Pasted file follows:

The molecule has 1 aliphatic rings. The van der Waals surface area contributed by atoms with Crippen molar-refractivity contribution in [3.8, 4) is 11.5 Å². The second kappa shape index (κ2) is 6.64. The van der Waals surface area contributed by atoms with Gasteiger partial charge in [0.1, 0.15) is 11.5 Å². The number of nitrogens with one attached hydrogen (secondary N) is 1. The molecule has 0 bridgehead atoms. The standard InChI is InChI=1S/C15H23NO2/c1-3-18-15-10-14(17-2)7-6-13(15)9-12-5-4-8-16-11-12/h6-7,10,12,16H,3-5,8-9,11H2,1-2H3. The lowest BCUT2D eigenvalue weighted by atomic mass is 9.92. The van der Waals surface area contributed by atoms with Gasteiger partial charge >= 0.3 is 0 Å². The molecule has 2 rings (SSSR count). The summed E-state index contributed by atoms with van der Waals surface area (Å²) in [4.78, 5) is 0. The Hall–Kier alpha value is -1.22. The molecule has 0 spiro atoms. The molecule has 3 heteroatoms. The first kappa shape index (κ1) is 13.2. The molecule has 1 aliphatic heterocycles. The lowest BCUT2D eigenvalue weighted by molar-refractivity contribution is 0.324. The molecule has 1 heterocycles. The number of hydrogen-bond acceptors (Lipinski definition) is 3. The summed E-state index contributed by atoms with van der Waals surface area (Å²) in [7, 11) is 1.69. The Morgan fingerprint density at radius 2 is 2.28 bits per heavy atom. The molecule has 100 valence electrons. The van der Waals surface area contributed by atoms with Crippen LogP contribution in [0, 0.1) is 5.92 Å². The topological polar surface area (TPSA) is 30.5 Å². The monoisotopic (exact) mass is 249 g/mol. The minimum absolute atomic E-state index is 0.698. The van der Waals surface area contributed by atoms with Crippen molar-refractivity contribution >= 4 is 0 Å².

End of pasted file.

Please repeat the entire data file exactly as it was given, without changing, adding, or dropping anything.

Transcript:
The molecule has 1 aliphatic rings. The van der Waals surface area contributed by atoms with Crippen molar-refractivity contribution in [3.8, 4) is 11.5 Å². The second kappa shape index (κ2) is 6.64. The van der Waals surface area contributed by atoms with Gasteiger partial charge in [0.1, 0.15) is 11.5 Å². The number of nitrogens with one attached hydrogen (secondary N) is 1. The molecule has 0 bridgehead atoms. The standard InChI is InChI=1S/C15H23NO2/c1-3-18-15-10-14(17-2)7-6-13(15)9-12-5-4-8-16-11-12/h6-7,10,12,16H,3-5,8-9,11H2,1-2H3. The lowest BCUT2D eigenvalue weighted by atomic mass is 9.92. The van der Waals surface area contributed by atoms with Gasteiger partial charge >= 0.3 is 0 Å². The molecule has 2 rings (SSSR count). The summed E-state index contributed by atoms with van der Waals surface area (Å²) in [4.78, 5) is 0. The Hall–Kier alpha value is -1.22. The molecule has 0 spiro atoms. The molecule has 3 heteroatoms. The first kappa shape index (κ1) is 13.2. The molecule has 1 aliphatic heterocycles. The lowest BCUT2D eigenvalue weighted by molar-refractivity contribution is 0.324. The molecule has 1 heterocycles. The number of hydrogen-bond acceptors (Lipinski definition) is 3. The summed E-state index contributed by atoms with van der Waals surface area (Å²) in [7, 11) is 1.69. The Morgan fingerprint density at radius 2 is 2.28 bits per heavy atom. The molecule has 100 valence electrons. The van der Waals surface area contributed by atoms with Crippen LogP contribution in [0, 0.1) is 5.92 Å². The topological polar surface area (TPSA) is 30.5 Å². The monoisotopic (exact) mass is 249 g/mol. The minimum absolute atomic E-state index is 0.698. The van der Waals surface area contributed by atoms with Crippen molar-refractivity contribution >= 4 is 0 Å².